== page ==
# Class 05: The Central Dogma (2)

Back to The Central Dogma (1). On to Gene Alignments (1).

This outline is also available in PDF.

Held: Thursday, 10 September 2009

Summary: We begin to build our library of procedures that help us ask interesting (and not so interesting) bioinformatics questions.

Related Pages:

Notes:

• Believe it or not, but we're a little ahead of schedule. We'll see what happens today.
• For Tuesday, you should start reading Chapter 3. Note that there are some spots that are rough going.
• For a week from Tuesday, you should work on the On-your-own project from Section 2.6. (Of course, on-your-own means in a group of two-to-four.
• EC/Support: Watch Ben run at the Les Duke invitational on Saturday.
• CS Table tomorrow (noon, PDR A): A Blind Person's Interactions wtih Technology.

Overview:

## Web Exploration, Discussed

• Compared to the first Web exploration we gave you, these instructions were much more detailed, and much less open ended.
• Was that good, bad, ...?
• Here are some notes, thoughts, and questions
• Did this exploration help you find better ways to look for DNA?
• Does the FASTA file for HBB use the template sequence or the coding sequence? How do you know?
• Can you find typos in the GenBank record?
• Stupid tidbit: Sam is likely to have an HBB mutation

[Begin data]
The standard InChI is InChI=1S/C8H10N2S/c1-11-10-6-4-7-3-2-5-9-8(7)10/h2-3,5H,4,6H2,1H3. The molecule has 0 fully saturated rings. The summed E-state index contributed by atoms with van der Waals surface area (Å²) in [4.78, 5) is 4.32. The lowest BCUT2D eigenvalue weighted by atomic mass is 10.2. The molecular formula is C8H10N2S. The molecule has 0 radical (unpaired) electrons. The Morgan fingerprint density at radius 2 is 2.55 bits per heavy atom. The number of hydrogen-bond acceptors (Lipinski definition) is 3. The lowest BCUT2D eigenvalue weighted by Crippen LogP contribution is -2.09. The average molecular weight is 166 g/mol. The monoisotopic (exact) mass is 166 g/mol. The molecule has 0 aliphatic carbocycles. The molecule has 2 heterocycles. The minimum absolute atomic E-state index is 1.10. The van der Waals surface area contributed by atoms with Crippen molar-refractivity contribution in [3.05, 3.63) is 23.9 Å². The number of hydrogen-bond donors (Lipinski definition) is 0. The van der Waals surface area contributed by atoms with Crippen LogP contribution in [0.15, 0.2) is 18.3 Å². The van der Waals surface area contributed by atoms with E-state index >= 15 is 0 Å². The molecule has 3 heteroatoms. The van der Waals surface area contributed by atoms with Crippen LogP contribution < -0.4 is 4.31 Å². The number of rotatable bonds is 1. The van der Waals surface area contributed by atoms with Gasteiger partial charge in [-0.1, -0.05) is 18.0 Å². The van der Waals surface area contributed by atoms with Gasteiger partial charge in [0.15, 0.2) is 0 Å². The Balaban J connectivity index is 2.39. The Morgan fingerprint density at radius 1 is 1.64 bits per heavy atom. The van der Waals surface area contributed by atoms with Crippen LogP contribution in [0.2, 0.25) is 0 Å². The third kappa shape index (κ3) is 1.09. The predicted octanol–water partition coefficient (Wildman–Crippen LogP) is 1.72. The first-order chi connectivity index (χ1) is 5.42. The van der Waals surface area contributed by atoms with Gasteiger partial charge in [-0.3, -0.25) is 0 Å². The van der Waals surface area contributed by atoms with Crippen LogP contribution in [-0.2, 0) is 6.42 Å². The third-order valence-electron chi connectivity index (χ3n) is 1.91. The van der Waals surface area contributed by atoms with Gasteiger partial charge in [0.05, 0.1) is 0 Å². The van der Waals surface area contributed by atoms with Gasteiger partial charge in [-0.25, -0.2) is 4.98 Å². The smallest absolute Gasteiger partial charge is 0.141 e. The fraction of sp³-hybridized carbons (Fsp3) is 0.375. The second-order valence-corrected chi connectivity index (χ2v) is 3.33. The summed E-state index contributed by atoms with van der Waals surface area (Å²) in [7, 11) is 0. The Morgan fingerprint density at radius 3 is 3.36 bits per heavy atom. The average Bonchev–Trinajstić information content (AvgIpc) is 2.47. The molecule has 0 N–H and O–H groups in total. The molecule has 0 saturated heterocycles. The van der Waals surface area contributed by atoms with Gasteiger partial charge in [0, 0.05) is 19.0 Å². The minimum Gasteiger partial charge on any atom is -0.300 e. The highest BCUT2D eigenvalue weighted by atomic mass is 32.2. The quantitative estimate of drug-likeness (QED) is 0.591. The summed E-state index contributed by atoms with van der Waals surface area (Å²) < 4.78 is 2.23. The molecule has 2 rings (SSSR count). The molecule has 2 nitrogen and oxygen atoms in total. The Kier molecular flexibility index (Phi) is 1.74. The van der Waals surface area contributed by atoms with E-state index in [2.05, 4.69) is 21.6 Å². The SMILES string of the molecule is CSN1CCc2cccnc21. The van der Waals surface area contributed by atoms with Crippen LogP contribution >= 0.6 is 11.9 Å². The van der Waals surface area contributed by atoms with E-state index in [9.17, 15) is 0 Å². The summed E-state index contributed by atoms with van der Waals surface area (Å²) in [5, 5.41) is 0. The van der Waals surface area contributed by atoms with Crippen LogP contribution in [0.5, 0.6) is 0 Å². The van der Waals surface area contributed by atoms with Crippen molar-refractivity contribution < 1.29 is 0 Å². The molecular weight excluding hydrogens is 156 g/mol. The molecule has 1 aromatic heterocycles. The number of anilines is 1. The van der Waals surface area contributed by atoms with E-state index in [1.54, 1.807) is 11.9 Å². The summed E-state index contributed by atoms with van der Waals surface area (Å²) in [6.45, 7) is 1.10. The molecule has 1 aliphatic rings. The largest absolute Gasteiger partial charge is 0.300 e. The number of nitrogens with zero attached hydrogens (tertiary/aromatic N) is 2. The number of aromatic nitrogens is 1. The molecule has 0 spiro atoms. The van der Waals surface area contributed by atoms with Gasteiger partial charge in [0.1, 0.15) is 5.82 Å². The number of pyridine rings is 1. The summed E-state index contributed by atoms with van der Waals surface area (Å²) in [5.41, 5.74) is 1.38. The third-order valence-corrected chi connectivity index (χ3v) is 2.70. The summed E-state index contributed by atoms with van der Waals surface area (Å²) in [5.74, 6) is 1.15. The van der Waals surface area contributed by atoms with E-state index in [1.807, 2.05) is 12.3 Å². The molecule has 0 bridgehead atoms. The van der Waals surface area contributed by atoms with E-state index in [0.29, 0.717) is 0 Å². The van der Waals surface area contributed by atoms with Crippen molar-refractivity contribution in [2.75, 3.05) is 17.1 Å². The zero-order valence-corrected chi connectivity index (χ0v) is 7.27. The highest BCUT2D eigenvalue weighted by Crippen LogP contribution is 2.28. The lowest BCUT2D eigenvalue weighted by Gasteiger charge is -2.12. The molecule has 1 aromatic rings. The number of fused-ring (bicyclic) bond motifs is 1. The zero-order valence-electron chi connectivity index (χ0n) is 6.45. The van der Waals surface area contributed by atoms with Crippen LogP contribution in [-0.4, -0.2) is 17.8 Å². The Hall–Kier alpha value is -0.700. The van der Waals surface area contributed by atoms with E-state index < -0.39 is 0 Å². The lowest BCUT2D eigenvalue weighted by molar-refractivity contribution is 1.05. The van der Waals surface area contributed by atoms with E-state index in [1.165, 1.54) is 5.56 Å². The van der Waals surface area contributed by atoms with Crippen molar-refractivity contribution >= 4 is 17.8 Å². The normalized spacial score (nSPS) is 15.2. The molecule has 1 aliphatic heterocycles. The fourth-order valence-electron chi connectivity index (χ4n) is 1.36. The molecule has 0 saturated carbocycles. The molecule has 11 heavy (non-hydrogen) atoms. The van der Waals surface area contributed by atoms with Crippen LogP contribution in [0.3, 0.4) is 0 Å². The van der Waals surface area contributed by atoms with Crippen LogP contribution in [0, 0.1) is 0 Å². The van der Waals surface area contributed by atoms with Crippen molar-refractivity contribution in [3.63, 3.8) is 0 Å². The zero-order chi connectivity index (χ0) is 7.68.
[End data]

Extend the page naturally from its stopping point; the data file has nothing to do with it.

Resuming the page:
• What software can you use to compare sequences?
• What procedures would we have to write to make all of this easier to do?

## Detour: Some Python

• There had been questions about the `map` procedure.
• `map` is a procedure of two parameters, a procedure and a list.
• It builds a new list by applying the procedure to each element of the list.
• We'll do some examples
• Although I haven't mentioned it explicitly, in many cases, you can treat strings as if they were already lists.
• You can use `map` with strings.
• You can use `for val in sequence:` with strings
• You can index the elements of strings
• ...
• We'll be working a lot with individual elements of lists and strings.
• You get a particular element with `lst[position]`.
• You get a range of elements with `lst[start:after]`
• You get the first n elements with `lst[:n]`
• You get all but the first n elements with `lst[n:]`

## Guided Exercise

• We're going to try a Python variant of guided project 2.5 to get you ready for on-your-own project 2.6
• What is our overall goal? Simplified sequence alignment
• What do we mean by that?
• Find the best alignment of a short sequence to a long sequence, allowing one deletion.
• That is, break the short sequence into no more than two parts, and align them in order. Find the best combination of alignments.
• What are our related goals?
• Build a library of useful procedures related to sequence alignment and the central dogma
• Since you're building a library, you should open a single file in which you're going to put all of your Python code.

Back to The Central Dogma (1). On to Gene Alignments (1).

Disclaimer: I usually create these pages on the fly, which means that I rarely proofread them and they may contain bad grammar and incorrect details. It also means that I tend to update them regularly (see the history for more details). Feel free to contact me with any suggestions for changes.

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Samuel A. Rebelsky, rebelsky@grinnell.edu

Copyright © 2009 Vida Praitis and Samuel A. Rebelsky. This work is licensed under a Creative Commons Attribution-NonCommercial 2.5 License. To view a copy of this license, visit `http://creativecommons.org/licenses/by-nc/2.5/` or send a letter to Creative Commons, 543 Howard Street, 5th Floor, San Francisco, California, 94105, USA.